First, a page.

In a way, I feel like I’m back at home when I jog. It doesn’t matter that I often don’t speak the right language- all that’s needed are nods of acknowledgment, easily given smiles, and the ability to high-five anyone and everyone. The rules of running (or in my case, jogging) don’t change from country to country. The feeling of camaraderie is always there, the belonging. Some are more willing to accept me as a foreigner, some encourage me to run with them (as they insisted in Germany), but for the most part, these are passing relationships that start my day off right by reminding me that though I am far from home, I am never far from a friendly community that exists everywhere.

Next Sunday, I’ll be running my fifth marathon- though my first abroad. In Athens, it’ll trace the original route of Pheidippides, who ran from Marathon to Athens to declare the Greek victory in battle, and then died. I’m hoping to avoid the death part. Understandably, I’m nervous, but I know that I’ll be racing in a running community. Even though they speak Greek, the language of running won’t change that much.

Settling in

Tuesday, November 3rd, 2009

Tori (1)So far it has been great in Nantes, a small, yet beautiful city 2 hours outside of Paris. I am attending Audencia Ecole de Management, a top ranked business school in France with numerous other exchange students! There are about 130 or so, 3 of which are from the US, a majority from other European countries, and then many from Korea, China, the Philippines, and there are about 10 students from Africa as well! As you can see it is quite a diverse population. For some reason I had imagined there being more students from the US, but I suppose it’s a blessing in disguise in the way that I am pushed to make friends with students from other countries. Having done so, I am having the time of my life! The exchange students and the regularly enrolled French students are all so friendly and eager to create friendships and the school has an “international connection team” that organizes many events for us inside and outside of school.

School here is very different in comparison to the UW. Students here are first required to take about 10 required classes of various business materials per semester before they can start specializing in any sort of concentration. Each week our class schedules change and we must check online to see what classes we will have, at what day and time, and the location. It’s it a bit annoying because it’s so unpredictable and prevents any planning you want to make for the future. However, this ever-changing schedule tends to leave us with three or four-day weekends which are quite nice! So I won’t complain too much.Tori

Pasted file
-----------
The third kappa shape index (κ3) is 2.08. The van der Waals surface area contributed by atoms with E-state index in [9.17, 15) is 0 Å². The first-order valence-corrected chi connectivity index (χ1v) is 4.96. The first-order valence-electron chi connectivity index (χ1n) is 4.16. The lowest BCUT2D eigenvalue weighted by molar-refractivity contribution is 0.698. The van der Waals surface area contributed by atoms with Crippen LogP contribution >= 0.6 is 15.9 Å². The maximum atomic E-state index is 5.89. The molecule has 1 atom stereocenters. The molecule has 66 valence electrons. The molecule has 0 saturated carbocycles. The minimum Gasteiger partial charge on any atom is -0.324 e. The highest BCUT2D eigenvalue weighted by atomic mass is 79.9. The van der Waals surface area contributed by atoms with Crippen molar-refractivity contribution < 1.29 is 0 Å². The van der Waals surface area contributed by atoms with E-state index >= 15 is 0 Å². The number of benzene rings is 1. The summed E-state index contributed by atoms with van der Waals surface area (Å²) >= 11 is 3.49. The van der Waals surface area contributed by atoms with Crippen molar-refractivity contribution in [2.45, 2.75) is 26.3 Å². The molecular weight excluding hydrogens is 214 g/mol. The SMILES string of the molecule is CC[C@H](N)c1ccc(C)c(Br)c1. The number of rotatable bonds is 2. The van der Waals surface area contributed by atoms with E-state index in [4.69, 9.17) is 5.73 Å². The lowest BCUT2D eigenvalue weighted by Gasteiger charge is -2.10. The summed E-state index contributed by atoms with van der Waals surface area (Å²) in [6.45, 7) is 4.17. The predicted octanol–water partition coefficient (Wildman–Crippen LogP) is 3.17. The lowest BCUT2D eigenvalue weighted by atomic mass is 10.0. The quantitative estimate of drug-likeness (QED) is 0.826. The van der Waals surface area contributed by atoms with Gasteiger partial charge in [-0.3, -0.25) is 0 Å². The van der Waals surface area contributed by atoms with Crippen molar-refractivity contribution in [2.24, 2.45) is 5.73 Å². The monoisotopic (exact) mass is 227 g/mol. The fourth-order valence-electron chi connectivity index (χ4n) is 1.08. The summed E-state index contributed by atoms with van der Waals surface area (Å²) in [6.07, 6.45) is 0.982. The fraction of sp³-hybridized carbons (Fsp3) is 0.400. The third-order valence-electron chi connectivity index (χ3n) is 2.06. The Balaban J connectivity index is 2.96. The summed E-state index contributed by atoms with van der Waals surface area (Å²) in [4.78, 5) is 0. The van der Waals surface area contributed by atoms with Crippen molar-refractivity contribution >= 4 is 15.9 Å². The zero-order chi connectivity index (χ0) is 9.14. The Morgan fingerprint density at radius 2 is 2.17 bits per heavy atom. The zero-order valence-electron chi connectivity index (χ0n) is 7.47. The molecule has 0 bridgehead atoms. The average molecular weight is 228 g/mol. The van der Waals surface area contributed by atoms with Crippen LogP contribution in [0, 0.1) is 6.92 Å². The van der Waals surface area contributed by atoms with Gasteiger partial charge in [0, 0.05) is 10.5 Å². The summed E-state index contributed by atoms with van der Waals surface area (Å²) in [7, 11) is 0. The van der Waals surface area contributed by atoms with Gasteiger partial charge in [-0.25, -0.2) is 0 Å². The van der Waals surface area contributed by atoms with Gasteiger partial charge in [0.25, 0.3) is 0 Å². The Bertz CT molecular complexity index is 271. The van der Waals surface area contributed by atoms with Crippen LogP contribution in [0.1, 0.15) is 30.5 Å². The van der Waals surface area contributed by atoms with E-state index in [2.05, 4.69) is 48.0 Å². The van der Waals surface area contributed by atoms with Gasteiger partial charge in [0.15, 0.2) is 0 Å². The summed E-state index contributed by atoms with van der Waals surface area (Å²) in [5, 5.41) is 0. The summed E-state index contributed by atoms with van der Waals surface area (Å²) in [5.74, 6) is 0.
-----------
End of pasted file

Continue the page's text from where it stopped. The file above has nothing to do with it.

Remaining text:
Class sessions include a lot of group work or in class work and less of a lecture type style. Some classes are up to four hours long! (And we thought our 2-hour blocks were bad) There is rarely any homework and only reading and case studies to prepare before coming to class. Most of our grade assessment will come from our final exams only. EEEK! I’m sure panic will arise as we approach December!!

Hope this provides a small feel for the education program at Audencia! More to come later.

Two Months In!

Sunday, November 1st, 2009

Exchanges really are full of ups and downs and everything in between. My second month here in Manchester has truly been an experience. I feel as though I have spent more time planning plane tickets and hostel reservations for all of my trips than I have spent reading for any of my classes. A couple of weeks ago was a period called reading week, where we basically had no classes for a solid week. But, being exchange students, I chose to go to Italy instead of reading.

If you are given the opportunity to travel, I highly encourage you do to do it. You learn SO much about the culture, the people you are traveling with and yourself. You learn that things will never end up the way you originally planned them but that, in fact, will make you stronger. For example, during my time in Italy I 1) Got on a midnight train going South to Cecily instead of North to Rome 2) Lost my wallet on a train and 3) Almost got caught in a riot at the Naples train station after filing a police report for my wallet. If these aren’t life lessons learned abroad, then I don’t know what is. But although the week wasn’t exactly what I had had in mind, I’m so grateful that I was able to go and experience it first hand and learn from it. It’s so true that your exchange will provide you with some of your greatest memories of all times. Although losing my wallet did cause me some monetary problems and my British credit card still hasn’t come yet… I still had an amazing time.

After reading week, the last remaining glow of summer has been extinguished and the Manchester rain that we had been so lucky to avoid in the first month has finally caught up to us. My friends and I are finally realizing that we can no longer avoid putting off our massive amount of essays that we need to write and are finding it much harder to get together. We have decided that we are going to try and finish all of our essays early while the weather is bad so that maybe we can really enjoy the rest of our exchange.

This last weekend I went to Paris. Luckily I didn’t lose anything and the trip was amazing. I even managed to meet up with Tori (who is studying in Nantes) at the Louvre!

Next weekend I will be going to Madrid and then before you know it, it will be time to come home. Until then!